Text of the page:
transformative fire --10/5/23

Today's encore selection -- 1491: New Revelations of the Americas Before Columbus by Charles C. Mann. Native Americans systematically used large-scale fires to transform the American landscape in the centuries before European dominance of the continent:

"Adriaen van der Donck was a Dutch lawyer who in 1641 transplanted himself to the Hudson River Valley. ... He spent a lot of time with the Haudenosaunee [tribe], whose insistence on personal liberty fascinated him. ... Every fall, he remembered, the Haudenosaunee set fire to 'the woods, plains, and meadows' to 'thin out and clear the woods of all dead substances and grass, which grow better the ensuing spring.' At first the wildfire had scared him, but over time van der Donck had come to relish the spectacle of the yearly burning. 'Such a fire is a splendid sight when one sails on the [Hudson and Mohawk] rivers at night while the forest is ablaze on both banks' he recalled. With the forest burning to the right and the left, the colonists' boats passed through a channel of fire their passengers as goggle-eyed at the blaze as children at a video arcade. 'Fire and flames are seen everywhere and on all sides...a delightful scene to look on from afar.' ...

"[From] Hudson's Bay to the Rio Grande, the Haudenosaunee and almost every other Indian group shaped their environment, at least in part, by fire. ... For more than ten thousand years most North American ecosystems have been dominated by fire. ...

Prescribed fire in ponderosa pine forest in eastern Washington, United States, to restore ecosystem health.

"Fire is a dominating factor in many, if not most, terrestrial landscapes. It has two main sources: lightning and Homo sapiens. In North America, lightning fire is most common in the western mountains. Elsewhere, though, Indians controlled it -- at least until contact and in many places long after. In the Northeast, Indians always carried a deerskin pouch full of flints, Thomas Morton reported in 1637, which they used 'to set fire of the country in all places where they come.' The flints ignited torches, which were as important to the hunt as bows and arrows. Deer in the Northeast; alligators in the Everglades; buffalo in the prairies; grasshoppers in the Great Basin; rabbits in California; moose in Alaska: all were pursued by fire. Native Americans made big rings of flame, Thomas Jefferson wrote, 'by firing the leaves fallen on the ground, which gradually forcing animals to the center, they there slaughter them with arrows, darts, and other missiles.' Not that Indians always used fire for strictly utilitarian purposes. At nightfall, tribes in the Rocky Mountains entertained the explorers Meriwether Lewis and William Clark by applying torches to sap-dripping fir trees, which then exploded like Roman candles. ...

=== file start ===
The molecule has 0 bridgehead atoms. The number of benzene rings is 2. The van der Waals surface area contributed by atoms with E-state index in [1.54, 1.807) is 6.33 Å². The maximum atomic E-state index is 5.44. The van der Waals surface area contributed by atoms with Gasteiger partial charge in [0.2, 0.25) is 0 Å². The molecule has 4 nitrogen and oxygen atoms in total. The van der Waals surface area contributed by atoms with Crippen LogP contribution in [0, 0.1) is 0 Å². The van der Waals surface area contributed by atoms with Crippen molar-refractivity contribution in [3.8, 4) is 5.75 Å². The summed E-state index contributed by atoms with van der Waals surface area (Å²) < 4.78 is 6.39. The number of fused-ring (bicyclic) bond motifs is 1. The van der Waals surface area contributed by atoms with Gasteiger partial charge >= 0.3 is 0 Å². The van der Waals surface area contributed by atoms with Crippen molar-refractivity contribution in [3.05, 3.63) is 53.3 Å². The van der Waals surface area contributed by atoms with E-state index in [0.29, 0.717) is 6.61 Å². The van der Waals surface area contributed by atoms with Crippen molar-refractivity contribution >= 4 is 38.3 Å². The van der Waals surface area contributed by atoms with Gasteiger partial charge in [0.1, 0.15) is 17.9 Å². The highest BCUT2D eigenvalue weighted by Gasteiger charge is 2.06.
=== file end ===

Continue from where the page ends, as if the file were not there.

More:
"Indian fire had its greatest impact in the middle of the continent, which Native Americans transformed into a prodigious game farm. ... Native Americans burned the Great Plains and Midwest prairies so much and so often that they increased their extent; in all probability, a substantial portion of the giant grassland celebrated by cowboys was established and maintained by the people who arrived there first. 'When Lewis and Clark headed west from [St. Louis,]' wrote ethologist Dale Lott, 'they were exploring not a wilderness but a vast pasture managed by and for Native Americans.'

"In 1792, the surveyor Peter Fidler examined the plains of southern Alberta systematically, the first European to do so. Riding with several groups of Indians in high fire season, he spent days on end in a scorched land. 'Grass all burnt this day,' he reported on November 12. 'Not a single pine to be seen three days past.' A day later: 'All burnt ground this Day.' A day later: 'The grass nearly burnt all along this Day except near the Lake.' A month later: 'The Grass is now burning [with] very great fury.' ...  'These fires burning off the old grass,' he observed, 'in the ensuing Spring; Summer makes excellent, fine sweet feed for the Horses and Buffalo.' ... Captain John Palliser, traveling through the same lands as Fidler six decades later, lamented the Indians' 'disastrous habit of setting the prairie on fire for the most trivial and worse than useless reasons.' ...

"Carrying their flints and torches Native Americans were living in balance with Nature -- but they had their thumbs on the scale. Shaped for their comfort and convenience, the American landscape had come to fit their lives like comfortable clothing. It was a highly successful and stable system, if 'stable' is the appropriate word for a regime that involves routinely enshrouding miles of countryside in smoke and ash."



Charles C. Mann


1491: New Revelations of the Americas Before Columbus


Vintage Books Edition


Copyright 2005, 2006 by Charles C. Mann


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